Short Communication

International Journal of Obesity (2014) 38, 1248–1250; doi:10.1038/ijo.2014.7; published online 18 February 2014

Breath carbon stable isotope ratios identify changes in energy balance and substrate utilization in humans

L D Whigham1, D E Butz2, L K Johnson3, D A Schoeller4, D H Abbott5, W P Porter6 and M E Cook2

  1. 1USDA ARS Human Nutrition Research Center, Grand Forks, ND, USA and University of Wisconsin-Madison, Madison, WI, USA at time of work; Paso del Norte Institute for Healthy Living, El Paso, TX, USA at time of publication
  2. 2Department of Animal Sciences, University of Wisconsin-Madison, Madison, WI, USA
  3. 3University of North Dakota, Grand Forks, ND, USA
  4. 4Department of Nutritional Sciences, University of Wisconsin-Madison, Madison, WI, USA
  5. 5Department of Ob/Gyn and Wisconsin National Primate Research Center, University of Wisconsin-Madison, Madison, WI, USA
  6. 6Department of Zoology, University of Wisconsin-Madison, Madison, WI, USA

Correspondence: Dr L Whigham, Paso del Norte Institute for Healthy Living, 500 W. University Ave, El Paso, TX 79968, USA. E-mail: ldwhigham@utep.edu

Received 28 January 2013; Revised 24 June 2013; Accepted 21 July 2013
Accepted article preview online 20 January 2014; Advance online publication 18 February 2014

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Abstract

Rapid detection of shifts in substrate utilization and energy balance would provide a compelling biofeedback tool for individuals attempting weight loss. As a proof of concept, we tested whether the natural abundance of exhaled carbon stable isotope ratios (breath δ13C) reflects shifts between negative and positive energy balance. Volunteers (n=5) consumed a 40% energy-restricted diet for 6 days followed by 50% excess on day 7. Breath was sampled immediately before and 1h and 2h after breakfast, lunch and dinner. Exhaled breath δ13C values were measured by cavity ring-down spectroscopy. Using repeated measures analysis of variance (ANOVA) followed by Dunnett’s contrasts, pre-breakfast breath values on days 2–6 were compared with day 1, and postprandial day 7 time points were compared with pre-breakfast day 7. Energy restriction diminished pre-breakfast breath δ13C by day 3 (P<0.05). On day 7, increased energy intake was first detected immediately before dinner (−23.8±0.6 vs −21.9±0.7‰, P=0.002 (means±s.d.)), and breath δ13C remained elevated at least 2h post dinner. In conclusion, when shifting between negative and positive energy balance, breath δ13C showed anticipated isotopic changes. Although additional research is needed to determine specificity and repeatability, this method may provide a biomarker for marked increases in caloric intake.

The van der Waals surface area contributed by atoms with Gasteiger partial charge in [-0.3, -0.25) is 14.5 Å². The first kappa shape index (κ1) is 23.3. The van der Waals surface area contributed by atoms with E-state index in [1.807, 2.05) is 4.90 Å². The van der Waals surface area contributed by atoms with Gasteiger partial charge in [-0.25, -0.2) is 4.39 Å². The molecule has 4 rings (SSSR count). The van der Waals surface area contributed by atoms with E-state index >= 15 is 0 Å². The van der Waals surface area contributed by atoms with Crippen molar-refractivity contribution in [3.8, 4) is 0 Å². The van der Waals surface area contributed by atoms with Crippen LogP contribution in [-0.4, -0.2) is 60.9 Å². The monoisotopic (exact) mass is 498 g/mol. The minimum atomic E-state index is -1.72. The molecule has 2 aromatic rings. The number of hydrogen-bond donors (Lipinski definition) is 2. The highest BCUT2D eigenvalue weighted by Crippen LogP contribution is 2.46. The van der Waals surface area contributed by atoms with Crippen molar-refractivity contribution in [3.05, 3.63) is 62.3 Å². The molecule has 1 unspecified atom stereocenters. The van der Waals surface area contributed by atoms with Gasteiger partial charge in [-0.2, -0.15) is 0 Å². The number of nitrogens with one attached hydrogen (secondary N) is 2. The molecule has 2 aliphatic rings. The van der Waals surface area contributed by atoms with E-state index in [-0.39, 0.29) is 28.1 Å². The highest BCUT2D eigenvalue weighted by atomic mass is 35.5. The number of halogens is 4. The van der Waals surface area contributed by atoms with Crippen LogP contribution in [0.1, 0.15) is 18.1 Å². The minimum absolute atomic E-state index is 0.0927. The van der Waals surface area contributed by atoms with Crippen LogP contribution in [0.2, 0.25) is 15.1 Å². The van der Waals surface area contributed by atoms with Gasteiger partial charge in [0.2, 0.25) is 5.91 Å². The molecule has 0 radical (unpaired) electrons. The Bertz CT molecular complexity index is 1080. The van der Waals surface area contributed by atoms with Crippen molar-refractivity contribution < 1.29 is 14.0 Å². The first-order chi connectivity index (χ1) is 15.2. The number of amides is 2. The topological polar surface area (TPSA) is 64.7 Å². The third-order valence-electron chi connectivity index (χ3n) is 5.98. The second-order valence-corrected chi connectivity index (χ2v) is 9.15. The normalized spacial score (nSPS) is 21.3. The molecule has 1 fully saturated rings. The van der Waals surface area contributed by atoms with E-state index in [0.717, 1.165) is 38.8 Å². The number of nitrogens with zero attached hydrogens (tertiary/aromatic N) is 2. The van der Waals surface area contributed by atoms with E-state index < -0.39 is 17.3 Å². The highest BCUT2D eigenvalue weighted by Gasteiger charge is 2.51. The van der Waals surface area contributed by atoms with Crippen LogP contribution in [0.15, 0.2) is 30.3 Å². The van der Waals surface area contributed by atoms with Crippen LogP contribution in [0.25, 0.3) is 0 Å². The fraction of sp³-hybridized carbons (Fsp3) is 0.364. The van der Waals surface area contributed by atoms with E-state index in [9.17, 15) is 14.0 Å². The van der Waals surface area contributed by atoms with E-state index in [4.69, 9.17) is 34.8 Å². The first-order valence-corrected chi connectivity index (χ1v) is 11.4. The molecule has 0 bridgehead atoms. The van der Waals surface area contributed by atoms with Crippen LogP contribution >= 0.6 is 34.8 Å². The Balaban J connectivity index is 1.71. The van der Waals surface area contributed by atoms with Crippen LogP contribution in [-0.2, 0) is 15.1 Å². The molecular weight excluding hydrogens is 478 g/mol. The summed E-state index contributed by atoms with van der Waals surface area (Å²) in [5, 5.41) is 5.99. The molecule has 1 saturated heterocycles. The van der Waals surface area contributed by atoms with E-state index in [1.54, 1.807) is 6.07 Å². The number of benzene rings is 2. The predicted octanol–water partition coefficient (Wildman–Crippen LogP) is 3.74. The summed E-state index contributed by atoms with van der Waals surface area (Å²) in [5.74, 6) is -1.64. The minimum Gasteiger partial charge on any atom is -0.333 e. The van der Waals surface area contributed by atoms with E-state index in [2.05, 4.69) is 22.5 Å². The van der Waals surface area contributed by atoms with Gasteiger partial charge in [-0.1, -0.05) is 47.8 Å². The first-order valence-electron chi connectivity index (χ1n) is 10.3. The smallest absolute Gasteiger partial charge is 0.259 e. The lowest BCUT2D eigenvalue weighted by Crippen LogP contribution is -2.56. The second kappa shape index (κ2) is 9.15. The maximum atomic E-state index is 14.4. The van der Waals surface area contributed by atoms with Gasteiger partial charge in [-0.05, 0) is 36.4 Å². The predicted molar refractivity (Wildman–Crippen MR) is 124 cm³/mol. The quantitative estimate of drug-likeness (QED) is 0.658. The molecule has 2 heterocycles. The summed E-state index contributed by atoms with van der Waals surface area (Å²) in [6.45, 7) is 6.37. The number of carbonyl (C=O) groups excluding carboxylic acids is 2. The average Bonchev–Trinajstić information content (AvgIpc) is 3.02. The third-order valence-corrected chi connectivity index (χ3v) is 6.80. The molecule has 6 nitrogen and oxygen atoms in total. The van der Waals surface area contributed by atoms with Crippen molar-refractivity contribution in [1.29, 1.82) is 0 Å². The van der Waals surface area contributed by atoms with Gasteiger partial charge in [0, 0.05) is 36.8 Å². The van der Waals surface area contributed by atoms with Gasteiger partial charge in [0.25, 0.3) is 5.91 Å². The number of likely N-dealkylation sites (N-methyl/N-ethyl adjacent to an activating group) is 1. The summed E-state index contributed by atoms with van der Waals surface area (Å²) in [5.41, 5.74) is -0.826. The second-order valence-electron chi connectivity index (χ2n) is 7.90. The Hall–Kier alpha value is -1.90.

Keywords:

caloric restriction; cavity ring-down spectroscopy; stable isotope; weight loss

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